The ordinary is extraordinary. Everyone notices quietly when Jim walks into the corporate office with a new haircut, but kids will stand on metaphorical rooftops and proclaim it to the world, “Look, he got a haircut!” Then they’ll all want to take a closer inspection and give you their opinion, long litanies of, “You look really (adjective) now.” They remind us that nothing in life is really ordinary. “A child of seven is excited by being told that Tommy opened a door and saw a dragon. But a child of three is excited by being told that Tommy opened a door” (G.K. Chesterton). And he’s right, that around 7 years we begin to gravitate towards the more extraordinary. Many times have I been approached by 2nd graders, a sense of urgency in their eyes, wanting to tell me about bad guys on the news, or a scary dream they had, or a tragic way in which a teenager died. One girl recently and spontaneously announced to me, “Do you want to know all the animals I don’t like? Snakes, spiders, worms, rats, some lizards….” This was unsolicited, but it was on her mind, because she’s seven. She and the rest of the world that has already turned seven (that includes adults) could learn again from the wonder of a three-year-old, we who are daily tied to the latest shock and scandal that visits our world. It’s worth our attention, but so are the basic things right in front of us.

Hope is the defining characteristic of being human. Yes, I was asked by a 5th grader the very sincere question, “Why did God create boredom?” And yes, frustration is real and sometimes from the start. A 1st grader turned to me on the 1st day of school this year, saying with an infinite degree of honesty, “I don’t like school.” I laughed inside and thought, you’ve got a heck of a long way to go. No advice from this guy…, And yes, problems arise with behavior, with families, with teachers, even with friendships when they shift over the years, and that can be awkward and even hurtful. Still, children all hope things will be better. So does everyone involved in educating them. That’s what everyone is working for.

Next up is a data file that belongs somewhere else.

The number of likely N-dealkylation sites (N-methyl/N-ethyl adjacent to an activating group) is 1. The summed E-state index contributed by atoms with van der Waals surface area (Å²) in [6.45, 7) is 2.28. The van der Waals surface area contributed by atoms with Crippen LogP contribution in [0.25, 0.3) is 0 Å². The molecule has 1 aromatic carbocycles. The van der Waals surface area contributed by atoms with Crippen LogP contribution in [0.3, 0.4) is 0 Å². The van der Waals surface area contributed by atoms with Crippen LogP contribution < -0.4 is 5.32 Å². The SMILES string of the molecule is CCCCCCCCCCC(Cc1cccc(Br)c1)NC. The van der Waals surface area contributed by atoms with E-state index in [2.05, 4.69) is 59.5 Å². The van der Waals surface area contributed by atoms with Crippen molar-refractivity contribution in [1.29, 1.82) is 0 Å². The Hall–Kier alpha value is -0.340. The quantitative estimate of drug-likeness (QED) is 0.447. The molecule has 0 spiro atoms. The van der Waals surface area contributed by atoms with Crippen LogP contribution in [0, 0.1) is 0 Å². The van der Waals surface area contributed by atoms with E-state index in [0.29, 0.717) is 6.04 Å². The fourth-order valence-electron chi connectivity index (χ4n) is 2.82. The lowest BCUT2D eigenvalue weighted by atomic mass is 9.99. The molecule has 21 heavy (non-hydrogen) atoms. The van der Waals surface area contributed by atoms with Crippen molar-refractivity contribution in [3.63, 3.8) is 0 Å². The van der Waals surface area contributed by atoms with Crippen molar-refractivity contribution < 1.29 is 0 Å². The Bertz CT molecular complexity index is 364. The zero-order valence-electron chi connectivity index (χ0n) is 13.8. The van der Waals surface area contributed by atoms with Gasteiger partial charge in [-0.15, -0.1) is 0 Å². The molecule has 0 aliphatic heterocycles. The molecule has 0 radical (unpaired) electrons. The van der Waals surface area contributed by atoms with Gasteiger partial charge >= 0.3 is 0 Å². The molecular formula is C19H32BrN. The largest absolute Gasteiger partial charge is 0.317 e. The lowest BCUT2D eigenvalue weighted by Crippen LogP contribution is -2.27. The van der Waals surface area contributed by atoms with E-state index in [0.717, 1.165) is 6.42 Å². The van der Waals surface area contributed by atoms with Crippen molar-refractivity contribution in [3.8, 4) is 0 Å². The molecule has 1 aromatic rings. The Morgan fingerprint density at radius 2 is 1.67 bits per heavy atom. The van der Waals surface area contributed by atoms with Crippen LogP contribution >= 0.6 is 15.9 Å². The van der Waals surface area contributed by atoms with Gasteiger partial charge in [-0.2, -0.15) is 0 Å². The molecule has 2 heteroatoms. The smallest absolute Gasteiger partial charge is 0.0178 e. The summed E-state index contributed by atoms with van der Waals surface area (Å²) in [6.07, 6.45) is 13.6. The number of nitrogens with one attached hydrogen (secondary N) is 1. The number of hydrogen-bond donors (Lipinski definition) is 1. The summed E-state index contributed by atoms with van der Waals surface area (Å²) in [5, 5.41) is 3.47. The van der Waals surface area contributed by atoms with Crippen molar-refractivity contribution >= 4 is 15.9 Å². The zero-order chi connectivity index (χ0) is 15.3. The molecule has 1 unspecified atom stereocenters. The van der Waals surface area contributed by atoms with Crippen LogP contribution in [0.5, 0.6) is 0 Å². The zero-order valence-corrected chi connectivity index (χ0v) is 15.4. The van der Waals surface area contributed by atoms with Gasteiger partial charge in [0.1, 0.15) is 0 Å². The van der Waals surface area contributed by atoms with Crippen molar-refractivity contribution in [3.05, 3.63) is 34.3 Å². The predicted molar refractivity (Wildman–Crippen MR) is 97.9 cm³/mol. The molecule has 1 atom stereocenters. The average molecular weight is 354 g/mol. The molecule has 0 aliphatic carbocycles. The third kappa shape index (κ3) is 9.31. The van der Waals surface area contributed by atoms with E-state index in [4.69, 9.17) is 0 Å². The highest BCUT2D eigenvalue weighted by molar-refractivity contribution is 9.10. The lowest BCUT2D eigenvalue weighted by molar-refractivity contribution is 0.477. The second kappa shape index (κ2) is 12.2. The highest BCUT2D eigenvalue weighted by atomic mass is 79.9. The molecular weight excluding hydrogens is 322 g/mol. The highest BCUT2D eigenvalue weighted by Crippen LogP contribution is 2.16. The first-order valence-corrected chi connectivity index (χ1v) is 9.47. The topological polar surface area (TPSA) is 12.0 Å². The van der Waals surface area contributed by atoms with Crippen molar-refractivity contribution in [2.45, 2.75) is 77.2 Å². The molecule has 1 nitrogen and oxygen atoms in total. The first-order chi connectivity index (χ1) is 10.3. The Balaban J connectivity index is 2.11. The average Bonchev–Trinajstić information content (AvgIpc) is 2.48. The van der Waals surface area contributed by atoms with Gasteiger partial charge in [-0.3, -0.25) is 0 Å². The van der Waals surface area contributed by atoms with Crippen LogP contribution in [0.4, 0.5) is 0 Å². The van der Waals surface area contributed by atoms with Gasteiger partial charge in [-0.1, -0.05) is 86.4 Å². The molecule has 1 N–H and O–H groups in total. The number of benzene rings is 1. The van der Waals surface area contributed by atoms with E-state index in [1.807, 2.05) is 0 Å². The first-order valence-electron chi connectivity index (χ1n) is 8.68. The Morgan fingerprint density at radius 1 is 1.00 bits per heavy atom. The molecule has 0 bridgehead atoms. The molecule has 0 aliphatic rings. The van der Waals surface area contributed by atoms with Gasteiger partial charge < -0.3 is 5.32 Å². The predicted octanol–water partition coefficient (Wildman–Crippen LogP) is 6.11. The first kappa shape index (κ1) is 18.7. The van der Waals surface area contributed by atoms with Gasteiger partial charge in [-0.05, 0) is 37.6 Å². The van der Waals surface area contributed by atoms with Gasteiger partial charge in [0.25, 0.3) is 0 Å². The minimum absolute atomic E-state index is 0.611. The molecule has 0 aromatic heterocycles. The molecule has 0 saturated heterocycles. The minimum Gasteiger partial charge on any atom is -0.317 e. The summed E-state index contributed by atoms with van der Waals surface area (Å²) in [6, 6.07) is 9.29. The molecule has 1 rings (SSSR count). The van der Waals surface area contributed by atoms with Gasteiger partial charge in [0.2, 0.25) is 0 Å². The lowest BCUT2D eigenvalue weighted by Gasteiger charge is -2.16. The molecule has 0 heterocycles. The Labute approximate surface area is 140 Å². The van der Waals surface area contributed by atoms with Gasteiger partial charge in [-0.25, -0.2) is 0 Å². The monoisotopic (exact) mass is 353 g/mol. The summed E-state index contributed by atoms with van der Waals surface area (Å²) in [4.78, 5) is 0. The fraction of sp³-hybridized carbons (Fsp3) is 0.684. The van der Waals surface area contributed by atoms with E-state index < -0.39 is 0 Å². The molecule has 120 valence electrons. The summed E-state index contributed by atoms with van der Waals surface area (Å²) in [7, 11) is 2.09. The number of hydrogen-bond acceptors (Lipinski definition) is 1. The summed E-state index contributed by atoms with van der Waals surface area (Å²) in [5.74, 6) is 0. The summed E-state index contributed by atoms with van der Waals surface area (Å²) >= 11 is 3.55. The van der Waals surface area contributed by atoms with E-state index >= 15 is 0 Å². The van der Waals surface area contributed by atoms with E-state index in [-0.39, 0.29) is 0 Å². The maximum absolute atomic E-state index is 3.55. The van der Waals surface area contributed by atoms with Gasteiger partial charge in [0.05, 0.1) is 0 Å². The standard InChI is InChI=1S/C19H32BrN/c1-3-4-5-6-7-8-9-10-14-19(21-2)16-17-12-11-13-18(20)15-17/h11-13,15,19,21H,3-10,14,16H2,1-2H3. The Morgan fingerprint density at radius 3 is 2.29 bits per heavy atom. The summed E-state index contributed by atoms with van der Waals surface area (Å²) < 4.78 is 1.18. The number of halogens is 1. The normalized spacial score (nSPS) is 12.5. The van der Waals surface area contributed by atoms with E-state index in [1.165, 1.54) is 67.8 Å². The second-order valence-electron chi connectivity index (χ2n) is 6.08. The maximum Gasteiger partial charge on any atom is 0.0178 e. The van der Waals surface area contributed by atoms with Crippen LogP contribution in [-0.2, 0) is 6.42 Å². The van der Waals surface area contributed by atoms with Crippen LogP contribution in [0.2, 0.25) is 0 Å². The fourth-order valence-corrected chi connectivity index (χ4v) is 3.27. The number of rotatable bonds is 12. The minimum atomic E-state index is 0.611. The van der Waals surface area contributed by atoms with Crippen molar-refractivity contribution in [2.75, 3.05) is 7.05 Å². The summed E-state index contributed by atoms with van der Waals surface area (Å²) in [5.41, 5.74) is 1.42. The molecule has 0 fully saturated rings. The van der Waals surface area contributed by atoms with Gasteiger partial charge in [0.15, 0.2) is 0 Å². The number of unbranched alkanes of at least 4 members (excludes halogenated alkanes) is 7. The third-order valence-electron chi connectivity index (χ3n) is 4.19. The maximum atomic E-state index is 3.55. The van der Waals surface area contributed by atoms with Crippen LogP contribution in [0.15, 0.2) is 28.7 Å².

A strange scene unfolded this past December, which has left me thinking. A few chaperones took a group of students caroling to a soup kitchen. We sang our songs, received our applause, then made our exit by passing through the crowd of 200 smiling, bundled, ragged, some drunk, some not, homeless people. Precious though they be in God’s eyes, we weren’t stopping for individual conversations, and the kids were protectively whisked away back to school. We want to teach them compassion and service, but we don’t want them to end up like what they saw. I’ve talked to those men on the other side, and many of them hope too, that life may turn around for them. We humans are hopelessly hopeful, that somehow and some way, life will get better, that it will all be ok. Even when it isn’t, we’re convinced it should be.

Children come into this world with that deep-down dream, and the joy that makes them bounce around the playground is something purposeful on the part of God, who perhaps left them that way on purpose, despite the fall of Adam, to remind us of his own joy about life. I asked a mom recently where her two kids get all their energy, and she laughed and said she had no idea. She has even cut all sugar from their diet completely, but they’re still up at 6 a.m. even on weekends, ready for a full day of activity. Maybe that energy is an image of God, who himself is up early and up always, working in all things, in each teacher and each student, so that as one family we are always learning, always growing, hopefully to be more like Him.

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Fr. Timothy Danaher is a priest at St. Patrick's Church in Philadelphia. He is a graduate of Franciscan University of Steubenville, where he studied Theology and American Literature. He entered the Order of Preachers in 2011, and has worked primarily in hospital and Hispanic ministries.